Netflix shuffles the TV deck with 'House of Cards'
This image released by Netflix shows Kevin Spacey in a scene from the Netflix original series, "House of Cards," an adaptation of a British classic. (AP Photo/Netflix, Melinda Sue Gordon)
NEW YORK (AP) — In Netflix's bid for a flagship original drama of its own — a "Sopranos" to its HBO — the subscription streaming service is presenting a high-class adaptation of a British political thriller offered up all at once, with its first season immediately ready for TV-viewing gluttony.
The show, "House of Cards," is a bold attempt to remake the television landscape with the kind of prestige project cable channels like HBO, AMC and Showtime have used to define themselves. But "House of Cards," produced by David Fincher and starring Kevin Spacey, won't be on the dial of that refuge of quality dramas — cable television — but streamed online to laptops and beamed directly to flat-screens through set-top boxes and Internet-enabled devices.
"It's sort of like we're the new television series that isn't on television," says Spacey.
On Feb. 1, all 13 hours of "House of Cards" will premiere on Netflix, a potentially landmark event that could herald the transition of television away from pricey cable bundles and toward the Internet — a process well under way at YouTube, Hulu, Yahoo and others, but not yet tested to the degree of "House of Cards."
The show is no low-budget Web series, but an HBO-style production for which Netflix reportedly paid in the neighborhood of $100 million for two seasons.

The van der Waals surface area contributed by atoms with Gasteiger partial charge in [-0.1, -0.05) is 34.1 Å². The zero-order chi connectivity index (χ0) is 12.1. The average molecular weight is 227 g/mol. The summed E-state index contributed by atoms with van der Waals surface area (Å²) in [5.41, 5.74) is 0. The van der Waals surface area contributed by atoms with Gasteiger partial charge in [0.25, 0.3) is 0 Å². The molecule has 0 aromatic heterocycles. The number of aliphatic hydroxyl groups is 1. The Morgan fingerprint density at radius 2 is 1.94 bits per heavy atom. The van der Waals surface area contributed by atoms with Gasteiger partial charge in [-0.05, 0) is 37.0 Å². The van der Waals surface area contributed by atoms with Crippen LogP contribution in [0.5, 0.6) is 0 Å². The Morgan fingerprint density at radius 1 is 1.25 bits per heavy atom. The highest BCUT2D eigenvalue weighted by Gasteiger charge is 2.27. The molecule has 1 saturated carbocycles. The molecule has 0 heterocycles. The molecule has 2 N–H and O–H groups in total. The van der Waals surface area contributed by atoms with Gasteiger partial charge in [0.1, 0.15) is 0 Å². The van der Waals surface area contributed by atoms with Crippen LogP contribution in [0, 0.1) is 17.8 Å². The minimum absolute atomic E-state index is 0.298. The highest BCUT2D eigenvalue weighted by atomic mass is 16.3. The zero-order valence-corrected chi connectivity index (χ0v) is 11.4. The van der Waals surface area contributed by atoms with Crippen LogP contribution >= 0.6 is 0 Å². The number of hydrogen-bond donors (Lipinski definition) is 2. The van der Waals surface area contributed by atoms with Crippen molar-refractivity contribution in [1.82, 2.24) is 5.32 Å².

"When we got into original programming, I wanted it to be loud and deliberate," says Ted Sarandos, head of content at Netflix, who only will say the cost was in the "high end" for a TV show. "I wanted consumers to know that we were doing it and I wanted the industry to know that we were doing it so we could attract more interesting projects. Doing it in some half way, some small thing, it wasn't going to get us there."
The revered British original aired in three seasons from 1990 to 1996 and was adapted from the books by Michael Dobbs, a notable politician and adviser to Margaret Thatcher. It starred Ian Richardson as a scheming, manipulating politician who shared his power-hungry strategies directly into the camera. With a darkly comic antihero as protagonist, it was a forerunner to characters like Walter White of "Breaking Bad" and Dexter Morgan of "Dexter."
Independent studio Media Rights Capital, a producer of films like "Ted" and "Babel," purchased the rights to "House of Cards" and paired Fincher with the project, along with Beau Willimon, the Oscar-nominated screenwriter of another political drama, "The Ides of March."
When MRC approached different networks (HBO, Showtime and others), it reached out to Netflix about adding the show to its digital library following a run on TV. But Netflix wanted "House of Cards" as a statement show to launch a crop of original programming.
Sarandos says their wealth of data on user viewing habits proved there's a large audience for Fincher, Spacey and political thrillers. As licensing rights have gotten pricier and harder to land, and the streaming business has grown more competitive, Netflix has focused on adding exclusive programming to entice viewers.